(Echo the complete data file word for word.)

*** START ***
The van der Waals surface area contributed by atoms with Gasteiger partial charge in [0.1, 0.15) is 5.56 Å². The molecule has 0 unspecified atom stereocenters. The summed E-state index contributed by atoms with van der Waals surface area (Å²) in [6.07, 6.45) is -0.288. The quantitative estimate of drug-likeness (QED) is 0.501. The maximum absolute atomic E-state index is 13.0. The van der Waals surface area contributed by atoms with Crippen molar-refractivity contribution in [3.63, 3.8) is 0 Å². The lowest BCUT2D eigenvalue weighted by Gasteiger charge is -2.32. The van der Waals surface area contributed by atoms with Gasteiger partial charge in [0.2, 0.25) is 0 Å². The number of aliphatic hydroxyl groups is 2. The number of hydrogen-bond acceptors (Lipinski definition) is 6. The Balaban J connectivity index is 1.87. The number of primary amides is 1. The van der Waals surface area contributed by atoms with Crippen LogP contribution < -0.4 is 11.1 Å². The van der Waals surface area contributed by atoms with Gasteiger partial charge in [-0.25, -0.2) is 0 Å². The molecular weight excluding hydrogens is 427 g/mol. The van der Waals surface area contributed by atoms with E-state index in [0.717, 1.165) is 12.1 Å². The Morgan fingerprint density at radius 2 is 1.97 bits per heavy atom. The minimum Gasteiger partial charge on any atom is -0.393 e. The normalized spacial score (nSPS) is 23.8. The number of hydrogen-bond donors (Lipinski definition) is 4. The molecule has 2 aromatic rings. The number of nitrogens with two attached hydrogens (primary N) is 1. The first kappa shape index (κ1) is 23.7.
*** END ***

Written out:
The van der Waals surface area contributed by atoms with Gasteiger partial charge in [0.1, 0.15) is 5.56 Å². The molecule has 0 unspecified atom stereocenters. The summed E-state index contributed by atoms with van der Waals surface area (Å²) in [6.07, 6.45) is -0.288. The quantitative estimate of drug-likeness (QED) is 0.501. The maximum absolute atomic E-state index is 13.0. The van der Waals surface area contributed by atoms with Crippen molar-refractivity contribution in [3.63, 3.8) is 0 Å². The lowest BCUT2D eigenvalue weighted by Gasteiger charge is -2.32. The van der Waals surface area contributed by atoms with Gasteiger partial charge in [0.2, 0.25) is 0 Å². The number of aliphatic hydroxyl groups is 2. The number of hydrogen-bond acceptors (Lipinski definition) is 6. The Balaban J connectivity index is 1.87. The number of primary amides is 1. The van der Waals surface area contributed by atoms with Crippen LogP contribution < -0.4 is 11.1 Å². The van der Waals surface area contributed by atoms with Gasteiger partial charge in [-0.25, -0.2) is 0 Å². The molecular weight excluding hydrogens is 427 g/mol. The van der Waals surface area contributed by atoms with E-state index in [0.717, 1.165) is 12.1 Å². The Morgan fingerprint density at radius 2 is 1.97 bits per heavy atom. The minimum Gasteiger partial charge on any atom is -0.393 e. The normalized spacial score (nSPS) is 23.8. The number of hydrogen-bond donors (Lipinski definition) is 4. The molecule has 2 aromatic rings. The number of nitrogens with two attached hydrogens (primary N) is 1. The first kappa shape index (κ1) is 23.7.